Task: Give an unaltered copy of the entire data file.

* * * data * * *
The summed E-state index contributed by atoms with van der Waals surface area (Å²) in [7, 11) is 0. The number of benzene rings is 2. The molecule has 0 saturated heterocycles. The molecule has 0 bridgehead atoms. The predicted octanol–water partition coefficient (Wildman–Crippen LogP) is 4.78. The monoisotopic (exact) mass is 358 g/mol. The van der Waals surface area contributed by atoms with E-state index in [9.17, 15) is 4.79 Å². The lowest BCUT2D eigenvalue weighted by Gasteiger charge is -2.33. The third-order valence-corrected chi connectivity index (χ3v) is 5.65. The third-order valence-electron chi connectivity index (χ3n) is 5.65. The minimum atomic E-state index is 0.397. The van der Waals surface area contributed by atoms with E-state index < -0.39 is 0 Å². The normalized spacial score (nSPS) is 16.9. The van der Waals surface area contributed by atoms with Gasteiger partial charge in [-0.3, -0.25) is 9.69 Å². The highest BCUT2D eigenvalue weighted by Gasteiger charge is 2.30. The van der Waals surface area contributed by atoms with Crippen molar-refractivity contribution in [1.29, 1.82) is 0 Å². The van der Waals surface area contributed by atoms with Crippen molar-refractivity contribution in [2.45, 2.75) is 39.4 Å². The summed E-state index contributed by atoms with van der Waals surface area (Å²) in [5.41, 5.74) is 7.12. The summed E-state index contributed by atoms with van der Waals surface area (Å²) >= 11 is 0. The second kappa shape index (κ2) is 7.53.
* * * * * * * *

The summed E-state index contributed by atoms with van der Waals surface area (Å²) in [7, 11) is 0. The number of benzene rings is 2. The molecule has 0 saturated heterocycles. The molecule has 0 bridgehead atoms. The predicted octanol–water partition coefficient (Wildman–Crippen LogP) is 4.78. The monoisotopic (exact) mass is 358 g/mol. The van der Waals surface area contributed by atoms with E-state index in [9.17, 15) is 4.79 Å². The lowest BCUT2D eigenvalue weighted by Gasteiger charge is -2.33. The third-order valence-corrected chi connectivity index (χ3v) is 5.65. The third-order valence-electron chi connectivity index (χ3n) is 5.65. The minimum atomic E-state index is 0.397. The van der Waals surface area contributed by atoms with E-state index < -0.39 is 0 Å². The normalized spacial score (nSPS) is 16.9. The van der Waals surface area contributed by atoms with Gasteiger partial charge in [-0.3, -0.25) is 9.69 Å². The highest BCUT2D eigenvalue weighted by Gasteiger charge is 2.30. The van der Waals surface area contributed by atoms with Crippen molar-refractivity contribution in [1.29, 1.82) is 0 Å². The van der Waals surface area contributed by atoms with Crippen molar-refractivity contribution in [2.45, 2.75) is 39.4 Å². The summed E-state index contributed by atoms with van der Waals surface area (Å²) in [5.41, 5.74) is 7.12. The summed E-state index contributed by atoms with van der Waals surface area (Å²) >= 11 is 0. The second kappa shape index (κ2) is 7.53.